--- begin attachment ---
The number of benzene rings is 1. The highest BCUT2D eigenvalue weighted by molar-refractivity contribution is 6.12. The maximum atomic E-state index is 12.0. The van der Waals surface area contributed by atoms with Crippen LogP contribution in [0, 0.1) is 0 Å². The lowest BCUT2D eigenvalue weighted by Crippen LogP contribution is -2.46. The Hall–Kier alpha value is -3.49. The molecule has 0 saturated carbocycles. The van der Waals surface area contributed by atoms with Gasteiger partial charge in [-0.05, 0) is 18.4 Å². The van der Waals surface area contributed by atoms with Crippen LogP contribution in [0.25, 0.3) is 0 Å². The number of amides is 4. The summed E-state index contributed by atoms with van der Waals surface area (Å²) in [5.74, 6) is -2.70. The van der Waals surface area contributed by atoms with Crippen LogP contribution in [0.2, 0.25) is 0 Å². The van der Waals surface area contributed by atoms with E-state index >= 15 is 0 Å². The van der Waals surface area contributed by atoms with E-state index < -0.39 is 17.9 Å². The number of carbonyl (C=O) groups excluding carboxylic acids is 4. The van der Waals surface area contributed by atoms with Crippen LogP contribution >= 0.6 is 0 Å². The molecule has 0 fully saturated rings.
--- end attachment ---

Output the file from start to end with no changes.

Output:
The number of benzene rings is 1. The highest BCUT2D eigenvalue weighted by molar-refractivity contribution is 6.12. The maximum atomic E-state index is 12.0. The van der Waals surface area contributed by atoms with Crippen LogP contribution in [0, 0.1) is 0 Å². The lowest BCUT2D eigenvalue weighted by Crippen LogP contribution is -2.46. The Hall–Kier alpha value is -3.49. The molecule has 0 saturated carbocycles. The van der Waals surface area contributed by atoms with Gasteiger partial charge in [-0.05, 0) is 18.4 Å². The van der Waals surface area contributed by atoms with Crippen LogP contribution in [0.25, 0.3) is 0 Å². The number of amides is 4. The summed E-state index contributed by atoms with van der Waals surface area (Å²) in [5.74, 6) is -2.70. The van der Waals surface area contributed by atoms with Crippen LogP contribution in [0.2, 0.25) is 0 Å². The van der Waals surface area contributed by atoms with E-state index >= 15 is 0 Å². The van der Waals surface area contributed by atoms with E-state index < -0.39 is 17.9 Å². The number of carbonyl (C=O) groups excluding carboxylic acids is 4. The van der Waals surface area contributed by atoms with Crippen LogP contribution >= 0.6 is 0 Å². The molecule has 0 fully saturated rings.